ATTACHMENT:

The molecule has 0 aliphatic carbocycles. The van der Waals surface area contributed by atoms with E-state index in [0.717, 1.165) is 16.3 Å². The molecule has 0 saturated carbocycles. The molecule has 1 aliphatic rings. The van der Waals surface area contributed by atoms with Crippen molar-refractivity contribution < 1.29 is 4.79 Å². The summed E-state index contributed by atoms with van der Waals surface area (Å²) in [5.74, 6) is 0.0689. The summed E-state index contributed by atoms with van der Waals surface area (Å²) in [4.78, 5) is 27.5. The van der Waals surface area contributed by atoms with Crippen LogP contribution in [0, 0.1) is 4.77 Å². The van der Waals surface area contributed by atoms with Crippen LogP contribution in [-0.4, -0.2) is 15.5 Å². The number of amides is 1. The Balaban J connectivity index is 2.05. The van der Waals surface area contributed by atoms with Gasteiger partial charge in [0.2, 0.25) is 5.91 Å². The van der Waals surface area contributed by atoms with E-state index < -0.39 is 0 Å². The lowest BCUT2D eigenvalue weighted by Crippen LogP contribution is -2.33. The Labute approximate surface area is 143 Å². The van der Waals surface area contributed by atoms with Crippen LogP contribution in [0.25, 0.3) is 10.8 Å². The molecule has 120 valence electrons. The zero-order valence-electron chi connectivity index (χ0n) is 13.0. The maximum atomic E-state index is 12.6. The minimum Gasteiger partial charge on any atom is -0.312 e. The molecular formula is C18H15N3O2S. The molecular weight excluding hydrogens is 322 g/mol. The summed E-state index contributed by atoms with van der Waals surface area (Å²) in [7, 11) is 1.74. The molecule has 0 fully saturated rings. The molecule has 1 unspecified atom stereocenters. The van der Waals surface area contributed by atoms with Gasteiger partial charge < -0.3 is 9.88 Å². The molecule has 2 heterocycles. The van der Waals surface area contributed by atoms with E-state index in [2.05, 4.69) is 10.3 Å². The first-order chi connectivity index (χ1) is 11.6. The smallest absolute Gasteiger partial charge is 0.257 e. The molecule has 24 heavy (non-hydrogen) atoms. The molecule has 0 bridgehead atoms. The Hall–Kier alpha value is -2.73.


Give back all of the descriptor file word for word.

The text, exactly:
The molecule has 0 aliphatic carbocycles. The van der Waals surface area contributed by atoms with E-state index in [0.717, 1.165) is 16.3 Å². The molecule has 0 saturated carbocycles. The molecule has 1 aliphatic rings. The van der Waals surface area contributed by atoms with Crippen molar-refractivity contribution < 1.29 is 4.79 Å². The summed E-state index contributed by atoms with van der Waals surface area (Å²) in [5.74, 6) is 0.0689. The summed E-state index contributed by atoms with van der Waals surface area (Å²) in [4.78, 5) is 27.5. The van der Waals surface area contributed by atoms with Crippen LogP contribution in [0, 0.1) is 4.77 Å². The van der Waals surface area contributed by atoms with Crippen LogP contribution in [-0.4, -0.2) is 15.5 Å². The number of amides is 1. The Balaban J connectivity index is 2.05. The van der Waals surface area contributed by atoms with Gasteiger partial charge in [0.2, 0.25) is 5.91 Å². The van der Waals surface area contributed by atoms with E-state index < -0.39 is 0 Å². The lowest BCUT2D eigenvalue weighted by Crippen LogP contribution is -2.33. The Labute approximate surface area is 143 Å². The van der Waals surface area contributed by atoms with Crippen LogP contribution in [0.25, 0.3) is 10.8 Å². The molecule has 120 valence electrons. The zero-order valence-electron chi connectivity index (χ0n) is 13.0. The maximum atomic E-state index is 12.6. The minimum Gasteiger partial charge on any atom is -0.312 e. The molecular formula is C18H15N3O2S. The molecular weight excluding hydrogens is 322 g/mol. The summed E-state index contributed by atoms with van der Waals surface area (Å²) in [7, 11) is 1.74. The molecule has 0 fully saturated rings. The molecule has 1 unspecified atom stereocenters. The van der Waals surface area contributed by atoms with Gasteiger partial charge < -0.3 is 9.88 Å². The molecule has 2 heterocycles. The van der Waals surface area contributed by atoms with E-state index in [2.05, 4.69) is 10.3 Å². The first-order chi connectivity index (χ1) is 11.6. The smallest absolute Gasteiger partial charge is 0.257 e. The molecule has 24 heavy (non-hydrogen) atoms. The molecule has 0 bridgehead atoms. The Hall–Kier alpha value is -2.73.